Remember that time Lauren and I met some guys from the Navy and they plied us with liquor and convinced us to meet them in a different city?
I don’t know if it was an excessive amount of Strong or just a strong desire to have a conversation in English with someone other than each other, but Lauren and I quickly set about trying to get a hotel in Yokohama pretty much as soon as we got back from the bar in Nagano. As you might imagine, it was more challenging than it probably should have been. I wasn’t 100% sure we were making the right decision given that we hadn’t even been to Kyoto yet at that point, but by the time we left the train station on Tuesday afternoon after our bike tour, I was really glad we were heading to Yokohama.
I didn’t know much about the city other than it was sort of near Tokyo, so it was bound to be pretty big. When Lauren and I arrived, we once again got in a cab with little to no confidence that we were actually going to our hotel, as usual. We were immediately in awe of the landscape. Everywhere we looked were gigantic buildings, and they were clean. One thing we had both noticed about many buildings in a lot of cities in Japan (with the exception of some parts of Tokyo) is that a lot of them are kind of…dingy, for lack of a better word. Nothing horrible, just noticeably less clean than Yokohama. Yokohama is like a glistening pearl in the oyster that is Japan.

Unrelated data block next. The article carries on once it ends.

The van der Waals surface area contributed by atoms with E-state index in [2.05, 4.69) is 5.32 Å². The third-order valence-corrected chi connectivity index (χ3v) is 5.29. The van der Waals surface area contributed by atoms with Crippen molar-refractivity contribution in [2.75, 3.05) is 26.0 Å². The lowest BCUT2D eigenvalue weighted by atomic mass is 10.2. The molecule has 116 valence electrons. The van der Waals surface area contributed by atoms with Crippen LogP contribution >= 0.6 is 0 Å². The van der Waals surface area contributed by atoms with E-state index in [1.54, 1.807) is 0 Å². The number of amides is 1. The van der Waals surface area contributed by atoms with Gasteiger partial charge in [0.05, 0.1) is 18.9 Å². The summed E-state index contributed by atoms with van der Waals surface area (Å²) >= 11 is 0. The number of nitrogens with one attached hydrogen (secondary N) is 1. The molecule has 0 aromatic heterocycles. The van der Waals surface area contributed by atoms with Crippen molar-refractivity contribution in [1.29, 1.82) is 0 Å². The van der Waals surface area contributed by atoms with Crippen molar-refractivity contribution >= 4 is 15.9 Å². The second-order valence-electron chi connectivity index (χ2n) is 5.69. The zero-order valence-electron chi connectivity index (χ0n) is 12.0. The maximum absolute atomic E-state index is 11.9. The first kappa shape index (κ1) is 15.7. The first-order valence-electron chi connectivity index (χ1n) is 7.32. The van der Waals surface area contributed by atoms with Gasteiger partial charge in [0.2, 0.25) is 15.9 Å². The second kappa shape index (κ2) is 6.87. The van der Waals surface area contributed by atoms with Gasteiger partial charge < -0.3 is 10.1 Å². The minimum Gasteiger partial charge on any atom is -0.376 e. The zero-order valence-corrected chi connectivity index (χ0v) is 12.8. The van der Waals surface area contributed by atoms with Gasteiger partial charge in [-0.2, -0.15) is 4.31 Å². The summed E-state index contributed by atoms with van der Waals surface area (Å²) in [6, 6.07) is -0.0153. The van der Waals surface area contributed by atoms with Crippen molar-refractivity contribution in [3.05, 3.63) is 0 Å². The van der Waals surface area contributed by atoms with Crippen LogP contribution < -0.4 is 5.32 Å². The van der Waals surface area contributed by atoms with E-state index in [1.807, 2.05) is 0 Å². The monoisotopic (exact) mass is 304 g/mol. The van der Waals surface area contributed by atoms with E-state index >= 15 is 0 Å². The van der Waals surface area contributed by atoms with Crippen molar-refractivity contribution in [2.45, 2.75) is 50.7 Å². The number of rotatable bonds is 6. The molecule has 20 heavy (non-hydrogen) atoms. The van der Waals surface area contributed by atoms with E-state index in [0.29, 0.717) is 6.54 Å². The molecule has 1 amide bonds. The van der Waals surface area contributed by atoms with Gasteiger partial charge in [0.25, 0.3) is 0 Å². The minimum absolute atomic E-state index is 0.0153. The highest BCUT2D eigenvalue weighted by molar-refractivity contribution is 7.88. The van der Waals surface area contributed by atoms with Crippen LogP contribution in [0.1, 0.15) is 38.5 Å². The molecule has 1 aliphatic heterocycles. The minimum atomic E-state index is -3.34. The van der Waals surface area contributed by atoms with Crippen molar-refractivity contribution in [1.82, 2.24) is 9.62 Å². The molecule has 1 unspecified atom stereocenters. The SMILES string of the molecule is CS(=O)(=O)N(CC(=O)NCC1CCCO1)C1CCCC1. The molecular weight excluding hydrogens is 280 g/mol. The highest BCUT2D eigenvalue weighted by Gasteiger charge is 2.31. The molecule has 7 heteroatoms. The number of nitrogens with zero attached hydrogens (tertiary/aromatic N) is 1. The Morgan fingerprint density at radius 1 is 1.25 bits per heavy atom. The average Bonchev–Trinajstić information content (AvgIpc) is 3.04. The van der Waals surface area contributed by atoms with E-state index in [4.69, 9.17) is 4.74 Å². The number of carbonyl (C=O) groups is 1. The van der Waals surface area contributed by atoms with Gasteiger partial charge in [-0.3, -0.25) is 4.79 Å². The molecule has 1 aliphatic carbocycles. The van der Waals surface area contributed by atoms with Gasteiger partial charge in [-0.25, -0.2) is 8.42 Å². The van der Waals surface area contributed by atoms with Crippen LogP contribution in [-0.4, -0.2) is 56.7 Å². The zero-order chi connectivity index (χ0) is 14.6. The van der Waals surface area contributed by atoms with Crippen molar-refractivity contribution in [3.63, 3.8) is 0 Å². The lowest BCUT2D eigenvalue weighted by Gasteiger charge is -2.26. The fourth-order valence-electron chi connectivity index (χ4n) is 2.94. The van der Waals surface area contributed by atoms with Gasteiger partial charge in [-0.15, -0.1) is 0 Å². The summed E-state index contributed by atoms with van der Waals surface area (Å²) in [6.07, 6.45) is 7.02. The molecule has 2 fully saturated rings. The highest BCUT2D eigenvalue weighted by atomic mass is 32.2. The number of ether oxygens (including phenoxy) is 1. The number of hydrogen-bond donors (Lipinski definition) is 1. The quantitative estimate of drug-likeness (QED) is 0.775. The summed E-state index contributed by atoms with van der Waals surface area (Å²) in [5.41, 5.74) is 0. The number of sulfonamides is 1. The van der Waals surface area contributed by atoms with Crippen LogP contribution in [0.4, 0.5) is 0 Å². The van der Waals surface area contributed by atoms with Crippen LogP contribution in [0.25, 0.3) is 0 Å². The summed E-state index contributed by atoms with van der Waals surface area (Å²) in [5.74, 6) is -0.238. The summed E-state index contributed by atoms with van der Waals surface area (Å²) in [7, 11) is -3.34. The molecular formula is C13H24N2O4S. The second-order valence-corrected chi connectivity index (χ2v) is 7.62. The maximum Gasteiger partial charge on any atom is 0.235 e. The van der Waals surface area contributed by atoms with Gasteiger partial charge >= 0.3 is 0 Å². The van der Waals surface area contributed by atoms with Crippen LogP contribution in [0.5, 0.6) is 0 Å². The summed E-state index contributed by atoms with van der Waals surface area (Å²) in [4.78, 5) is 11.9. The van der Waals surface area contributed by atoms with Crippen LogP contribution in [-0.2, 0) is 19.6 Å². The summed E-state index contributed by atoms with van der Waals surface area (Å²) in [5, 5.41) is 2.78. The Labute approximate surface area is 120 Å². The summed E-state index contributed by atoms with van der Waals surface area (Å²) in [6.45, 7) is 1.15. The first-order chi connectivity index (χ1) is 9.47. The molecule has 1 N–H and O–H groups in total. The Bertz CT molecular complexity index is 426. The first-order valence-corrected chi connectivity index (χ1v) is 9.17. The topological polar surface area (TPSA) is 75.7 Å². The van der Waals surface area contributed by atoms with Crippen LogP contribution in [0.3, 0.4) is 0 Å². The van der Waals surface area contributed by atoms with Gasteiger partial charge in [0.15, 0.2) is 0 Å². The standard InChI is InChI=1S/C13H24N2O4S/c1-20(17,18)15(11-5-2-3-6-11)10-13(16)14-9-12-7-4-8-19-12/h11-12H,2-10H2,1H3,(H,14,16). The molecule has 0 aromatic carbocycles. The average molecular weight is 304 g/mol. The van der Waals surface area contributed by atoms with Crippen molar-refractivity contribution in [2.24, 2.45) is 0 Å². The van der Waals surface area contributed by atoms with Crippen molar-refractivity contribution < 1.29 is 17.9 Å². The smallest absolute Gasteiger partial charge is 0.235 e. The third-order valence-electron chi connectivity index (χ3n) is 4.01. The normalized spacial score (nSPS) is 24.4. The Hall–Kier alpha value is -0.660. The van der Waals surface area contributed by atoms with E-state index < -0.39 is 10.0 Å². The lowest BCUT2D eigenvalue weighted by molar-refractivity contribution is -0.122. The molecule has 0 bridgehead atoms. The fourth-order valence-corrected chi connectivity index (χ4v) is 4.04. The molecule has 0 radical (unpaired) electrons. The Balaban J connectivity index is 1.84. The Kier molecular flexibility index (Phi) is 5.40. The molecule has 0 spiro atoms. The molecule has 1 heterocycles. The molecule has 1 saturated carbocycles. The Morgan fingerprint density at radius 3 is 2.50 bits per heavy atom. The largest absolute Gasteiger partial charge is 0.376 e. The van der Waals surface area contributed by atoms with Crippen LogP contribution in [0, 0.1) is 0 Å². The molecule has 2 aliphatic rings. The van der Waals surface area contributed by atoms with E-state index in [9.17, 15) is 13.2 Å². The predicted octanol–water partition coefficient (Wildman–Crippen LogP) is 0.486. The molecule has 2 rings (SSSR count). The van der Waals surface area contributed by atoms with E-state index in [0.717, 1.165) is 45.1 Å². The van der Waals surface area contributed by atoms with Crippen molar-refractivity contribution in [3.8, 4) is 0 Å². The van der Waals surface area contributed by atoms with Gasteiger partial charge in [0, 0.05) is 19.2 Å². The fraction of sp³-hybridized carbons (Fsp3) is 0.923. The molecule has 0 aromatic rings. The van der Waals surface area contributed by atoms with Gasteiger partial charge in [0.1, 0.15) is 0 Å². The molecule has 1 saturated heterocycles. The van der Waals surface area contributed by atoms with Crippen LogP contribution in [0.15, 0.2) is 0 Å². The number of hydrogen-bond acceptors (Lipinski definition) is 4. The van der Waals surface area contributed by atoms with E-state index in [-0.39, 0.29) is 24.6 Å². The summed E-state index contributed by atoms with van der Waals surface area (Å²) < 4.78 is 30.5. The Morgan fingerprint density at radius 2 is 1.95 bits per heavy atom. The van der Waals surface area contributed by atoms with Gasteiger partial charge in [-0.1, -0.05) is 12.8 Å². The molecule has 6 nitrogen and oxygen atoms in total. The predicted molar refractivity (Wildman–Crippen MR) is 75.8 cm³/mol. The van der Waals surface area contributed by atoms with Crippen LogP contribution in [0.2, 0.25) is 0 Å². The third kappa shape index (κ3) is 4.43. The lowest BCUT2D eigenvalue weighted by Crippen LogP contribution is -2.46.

We made plans to meet up with Colin, who had a few hours to kill before he had to go back into work. We decided to grab dinner before waiting for the other guys to get off, since they were working the opposite shift. We were all staying at the Intercontinental Yokohama Bay, and Colin promised to take us somewhere tasty but cheap, which is actually pretty easy to do in Japan.
So we started walking and noticed we were connecting directly from our hotel to a very upscale mall. Finally, all this amazing Japanese fashion we had heard about was appearing before our very eyes! Honestly, thank God we didn’t go to Yokohama sooner or I would have bankrupted myself in the first four hours. We kept walking and talking to Colin, not really noticing at first that we were walking…and walking…and walking. What we thought was a 10 minute walk turned out to be more like half an hour as the mall seemed to stretch on forever and go from one building to the next, and Colin somehow knew the names of all of them. Inside turned into outside, we passed train stations, went up escalators, down escalators, and through several more buildings only to arrive at…a Japanese diner?
It smelled like a giant vat of oil, but it tasted like delicious dumplings and udon. It wasn’t long before Colin had to leave to get to work, but we had a few hours to kill before the other guys would be off of work. Colin was like “You’ll find your way! Don’t worry, if you get lost you can just grab a cab and tell them to take you to the Intercontinental Tokyo Bay!” and left us to die in Yokohama in the Japanese equivalent of Burger King.